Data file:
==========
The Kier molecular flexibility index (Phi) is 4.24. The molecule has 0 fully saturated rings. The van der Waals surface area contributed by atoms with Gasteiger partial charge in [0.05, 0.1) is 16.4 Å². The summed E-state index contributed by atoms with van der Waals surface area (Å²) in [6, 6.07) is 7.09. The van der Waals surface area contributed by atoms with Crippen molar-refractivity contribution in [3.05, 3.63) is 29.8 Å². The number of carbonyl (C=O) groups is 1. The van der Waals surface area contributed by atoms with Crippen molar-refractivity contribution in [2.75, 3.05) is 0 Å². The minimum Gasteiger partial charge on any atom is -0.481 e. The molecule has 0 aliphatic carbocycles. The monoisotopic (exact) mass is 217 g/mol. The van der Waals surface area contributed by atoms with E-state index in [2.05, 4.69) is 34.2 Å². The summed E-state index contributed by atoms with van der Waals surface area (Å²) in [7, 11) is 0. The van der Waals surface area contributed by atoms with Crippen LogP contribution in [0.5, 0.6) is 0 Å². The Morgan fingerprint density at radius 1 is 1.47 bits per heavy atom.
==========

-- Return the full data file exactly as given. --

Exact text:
The Kier molecular flexibility index (Phi) is 4.24. The molecule has 0 fully saturated rings. The van der Waals surface area contributed by atoms with Gasteiger partial charge in [0.05, 0.1) is 16.4 Å². The summed E-state index contributed by atoms with van der Waals surface area (Å²) in [6, 6.07) is 7.09. The van der Waals surface area contributed by atoms with Crippen molar-refractivity contribution in [3.05, 3.63) is 29.8 Å². The number of carbonyl (C=O) groups is 1. The van der Waals surface area contributed by atoms with Crippen molar-refractivity contribution in [2.75, 3.05) is 0 Å². The minimum Gasteiger partial charge on any atom is -0.481 e. The molecule has 0 aliphatic carbocycles. The monoisotopic (exact) mass is 217 g/mol. The van der Waals surface area contributed by atoms with E-state index in [2.05, 4.69) is 34.2 Å². The summed E-state index contributed by atoms with van der Waals surface area (Å²) in [7, 11) is 0. The van der Waals surface area contributed by atoms with Crippen LogP contribution in [0.5, 0.6) is 0 Å². The Morgan fingerprint density at radius 1 is 1.47 bits per heavy atom.